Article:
Still experimenting with different materials and techniques. First up is a mantis that I shot in front of a piece of light blue construction paper. II though that since the paper had a matte finish it would make a good background, but oddly enough it looked kind of grey in some of the images that I took. Also notice that the pseudo pupil is almost missing in the critter's left eye -that effect is caused by the way the flash reflects off of the compound eyes (a mantis doesn't really have a pupil). The second flash that I was using to illuminate the background all but washed it out, and what's left is in the wrong position. In the future if I use a second flash when shooting a mantis I'll place it directly behind it.

For this next shot I used a vinyl table cloth, and shooting against a reflective surface works a lot better than shooting against one that has a texture.

Hanging On II

There's no natural light in those first two shots, but this next one is a mix of natural light and flash. I set the shutter to 1/20 of a second to expose the reeds in the background, and then let E-TTL metering expose the subject with the flash. This is my preferred method for keeping the background from being black, especially when I can get a good mix of natural light and flash. Even though the sunlight was pretty harsh (taken at about 3PM on a cloudless day) the color and saturation in the background look good because it's out of focus and a little under exposed. A digital sensor reacts to under exposure in the same way as color positive slide film -colors saturate. The downside to this method is that there can be enough natural light to partially expose the subject which makes freezing motion difficult.

Dragging the Shutter

I've also noticed that when creating artificial backgrounds that smooth backgrounds do not look as good as ones that have some color or texture variation (especially if the background is not blue). The brain sort of expects vegetation to keep the background from looking smooth. Compare the dragonfly in the previous image with the bee in the next shot -this one is all flash:

Gymnast VII

Tuesday, October 1, 2013

Macro, the 1/f Rule, and Flash Durations

Many, many, moons ago Fred Vachss made a really interesting post over at DP Review concerning the 1/f rule and flash durations as they pertained to macro photography. Basically we were all wondering what shutter speed (or flash duration) was necessary for freezing motion at different magnifications. The mistake that a lot of people made back then was jumping all over the lowest flash duration (flash at minimum power) and claiming that the flash could freeze anything. Unfortunately you'll almost never be shooting with a flash at minimum power, so you'll rarely see those lightning fast bursts of light. The only time I've been able to expose a brightly colored subject at life size magnification and 1/64th power with the MT-24EX is when the flash heads are bare. Not exactly the best light quality... ;)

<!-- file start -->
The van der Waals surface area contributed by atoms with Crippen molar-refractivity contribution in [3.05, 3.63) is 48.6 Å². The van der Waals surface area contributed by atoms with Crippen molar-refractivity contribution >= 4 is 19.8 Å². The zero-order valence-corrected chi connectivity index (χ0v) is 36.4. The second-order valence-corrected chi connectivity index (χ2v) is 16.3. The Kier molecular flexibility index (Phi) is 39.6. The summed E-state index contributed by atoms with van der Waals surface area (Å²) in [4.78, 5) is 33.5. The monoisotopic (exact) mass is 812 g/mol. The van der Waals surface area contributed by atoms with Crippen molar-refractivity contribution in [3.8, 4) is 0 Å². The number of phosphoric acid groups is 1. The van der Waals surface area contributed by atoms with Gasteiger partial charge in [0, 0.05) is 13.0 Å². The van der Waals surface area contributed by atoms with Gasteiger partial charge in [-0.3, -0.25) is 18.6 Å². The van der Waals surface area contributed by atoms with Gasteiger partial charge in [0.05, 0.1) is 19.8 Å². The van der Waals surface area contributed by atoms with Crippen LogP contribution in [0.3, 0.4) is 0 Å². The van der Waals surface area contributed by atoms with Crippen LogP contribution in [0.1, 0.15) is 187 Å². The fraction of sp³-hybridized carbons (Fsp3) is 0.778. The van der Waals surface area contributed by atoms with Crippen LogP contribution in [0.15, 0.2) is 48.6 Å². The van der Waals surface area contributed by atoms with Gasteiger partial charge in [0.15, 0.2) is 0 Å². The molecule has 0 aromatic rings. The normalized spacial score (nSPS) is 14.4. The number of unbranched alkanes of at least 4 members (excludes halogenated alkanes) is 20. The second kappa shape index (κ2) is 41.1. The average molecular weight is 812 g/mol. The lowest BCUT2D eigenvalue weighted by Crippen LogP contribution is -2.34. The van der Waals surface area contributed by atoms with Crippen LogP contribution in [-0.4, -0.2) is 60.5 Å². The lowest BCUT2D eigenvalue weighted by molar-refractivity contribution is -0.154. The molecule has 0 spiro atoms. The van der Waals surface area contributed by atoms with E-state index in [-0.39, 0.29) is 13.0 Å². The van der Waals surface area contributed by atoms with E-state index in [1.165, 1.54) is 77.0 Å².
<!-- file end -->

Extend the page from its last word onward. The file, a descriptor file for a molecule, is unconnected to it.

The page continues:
If you boil Fred's post down here's the 1/f rule for macro photography: Shutter speed = 1/f((1+m)2) where f = focal length of the lens and m = the magnification you're shooting at. So at life size magnification you need a shutter speed that's four times faster than using the same focal length lens for a non macro photo, at twice life size your shutter needs to be six times faster, etc. Substitute flash duration for shutter speed if you're using a flash as the primary, or only, light source. Also keep in mind that the 1/f rule, even modified for macro photography, is a minimum requirement. To "be safe" you'd never want to get close to 1/f rule speeds. Now let's add insult to injury and explain why: Noticeable diffraction is defined as light rays spreading out so that they strike half way into adjacent pixels. The 1/f rule assumes that you're trying to keep the motion in the scene to less than one pixel, and not to less than one half of a pixel. So how easy is it to amplify diffraction with very small amounts of motion, less than the width of half a pixel, while the flash is firing? It's always been my contention that diffraction isn't the monster that most people have made it out to be, and that there is a very synergistic effect between motion and diffraction. You won't necessarily see motion blur in your images but if you're not doing everything you can to minimize movement, and to keep your flash durations as short as possible, you'll have difficulty getting a lot of detail when you shoot at high magnification and high Fstops.